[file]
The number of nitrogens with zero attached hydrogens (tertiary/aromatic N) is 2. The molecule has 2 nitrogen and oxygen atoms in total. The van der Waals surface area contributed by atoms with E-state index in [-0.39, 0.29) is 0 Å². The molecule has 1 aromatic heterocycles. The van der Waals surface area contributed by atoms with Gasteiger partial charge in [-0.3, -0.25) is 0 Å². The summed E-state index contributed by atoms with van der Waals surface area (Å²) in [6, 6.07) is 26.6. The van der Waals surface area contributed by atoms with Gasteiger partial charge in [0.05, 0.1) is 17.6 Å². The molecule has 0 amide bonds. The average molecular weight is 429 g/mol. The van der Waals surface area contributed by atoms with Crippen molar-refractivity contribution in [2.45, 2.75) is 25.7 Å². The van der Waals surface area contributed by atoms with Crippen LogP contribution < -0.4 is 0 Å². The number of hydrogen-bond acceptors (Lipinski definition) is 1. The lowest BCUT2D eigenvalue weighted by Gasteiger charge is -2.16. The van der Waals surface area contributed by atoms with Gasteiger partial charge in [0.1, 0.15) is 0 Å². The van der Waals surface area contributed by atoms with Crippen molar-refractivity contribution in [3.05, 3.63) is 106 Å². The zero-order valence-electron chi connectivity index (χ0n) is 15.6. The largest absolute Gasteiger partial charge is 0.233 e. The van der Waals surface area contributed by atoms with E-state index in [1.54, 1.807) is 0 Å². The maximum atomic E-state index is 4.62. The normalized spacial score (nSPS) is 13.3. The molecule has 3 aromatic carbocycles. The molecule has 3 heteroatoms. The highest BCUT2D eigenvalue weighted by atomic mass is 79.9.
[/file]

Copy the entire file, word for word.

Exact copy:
The number of nitrogens with zero attached hydrogens (tertiary/aromatic N) is 2. The molecule has 2 nitrogen and oxygen atoms in total. The van der Waals surface area contributed by atoms with E-state index in [-0.39, 0.29) is 0 Å². The molecule has 1 aromatic heterocycles. The van der Waals surface area contributed by atoms with Gasteiger partial charge in [-0.3, -0.25) is 0 Å². The summed E-state index contributed by atoms with van der Waals surface area (Å²) in [6, 6.07) is 26.6. The van der Waals surface area contributed by atoms with Gasteiger partial charge in [0.05, 0.1) is 17.6 Å². The molecule has 0 amide bonds. The average molecular weight is 429 g/mol. The van der Waals surface area contributed by atoms with Crippen molar-refractivity contribution in [2.45, 2.75) is 25.7 Å². The van der Waals surface area contributed by atoms with Crippen LogP contribution < -0.4 is 0 Å². The number of hydrogen-bond acceptors (Lipinski definition) is 1. The lowest BCUT2D eigenvalue weighted by Gasteiger charge is -2.16. The van der Waals surface area contributed by atoms with Gasteiger partial charge in [0.1, 0.15) is 0 Å². The van der Waals surface area contributed by atoms with Crippen molar-refractivity contribution in [3.05, 3.63) is 106 Å². The zero-order valence-electron chi connectivity index (χ0n) is 15.6. The largest absolute Gasteiger partial charge is 0.233 e. The van der Waals surface area contributed by atoms with E-state index in [1.54, 1.807) is 0 Å². The maximum atomic E-state index is 4.62. The normalized spacial score (nSPS) is 13.3. The molecule has 3 aromatic carbocycles. The molecule has 3 heteroatoms. The highest BCUT2D eigenvalue weighted by atomic mass is 79.9.